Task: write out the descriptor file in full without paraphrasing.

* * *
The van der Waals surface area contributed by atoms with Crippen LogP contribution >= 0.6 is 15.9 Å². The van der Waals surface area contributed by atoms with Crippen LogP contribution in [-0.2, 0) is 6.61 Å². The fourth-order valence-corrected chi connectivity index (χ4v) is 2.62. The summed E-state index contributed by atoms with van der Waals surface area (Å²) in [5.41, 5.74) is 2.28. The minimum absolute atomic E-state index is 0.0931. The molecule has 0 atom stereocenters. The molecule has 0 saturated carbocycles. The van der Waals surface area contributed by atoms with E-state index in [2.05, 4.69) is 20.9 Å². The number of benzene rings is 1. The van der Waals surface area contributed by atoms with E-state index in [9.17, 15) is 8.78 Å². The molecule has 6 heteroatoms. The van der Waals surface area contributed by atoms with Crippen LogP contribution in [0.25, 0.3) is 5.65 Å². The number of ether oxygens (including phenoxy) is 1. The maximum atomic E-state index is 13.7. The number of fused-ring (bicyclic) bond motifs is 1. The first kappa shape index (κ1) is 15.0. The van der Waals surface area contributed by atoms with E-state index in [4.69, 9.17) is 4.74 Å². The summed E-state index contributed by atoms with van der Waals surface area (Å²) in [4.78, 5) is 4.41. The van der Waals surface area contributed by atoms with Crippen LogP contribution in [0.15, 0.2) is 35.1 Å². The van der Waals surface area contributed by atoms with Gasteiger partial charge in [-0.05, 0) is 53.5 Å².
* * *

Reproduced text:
The van der Waals surface area contributed by atoms with Crippen LogP contribution >= 0.6 is 15.9 Å². The van der Waals surface area contributed by atoms with Crippen LogP contribution in [-0.2, 0) is 6.61 Å². The fourth-order valence-corrected chi connectivity index (χ4v) is 2.62. The summed E-state index contributed by atoms with van der Waals surface area (Å²) in [5.41, 5.74) is 2.28. The minimum absolute atomic E-state index is 0.0931. The molecule has 0 atom stereocenters. The molecule has 0 saturated carbocycles. The van der Waals surface area contributed by atoms with E-state index in [2.05, 4.69) is 20.9 Å². The number of benzene rings is 1. The van der Waals surface area contributed by atoms with E-state index in [9.17, 15) is 8.78 Å². The molecule has 6 heteroatoms. The van der Waals surface area contributed by atoms with Crippen LogP contribution in [0.25, 0.3) is 5.65 Å². The number of ether oxygens (including phenoxy) is 1. The maximum atomic E-state index is 13.7. The number of fused-ring (bicyclic) bond motifs is 1. The first kappa shape index (κ1) is 15.0. The van der Waals surface area contributed by atoms with E-state index in [4.69, 9.17) is 4.74 Å². The summed E-state index contributed by atoms with van der Waals surface area (Å²) in [4.78, 5) is 4.41. The van der Waals surface area contributed by atoms with Crippen LogP contribution in [0.15, 0.2) is 35.1 Å². The van der Waals surface area contributed by atoms with Gasteiger partial charge in [-0.05, 0) is 53.5 Å².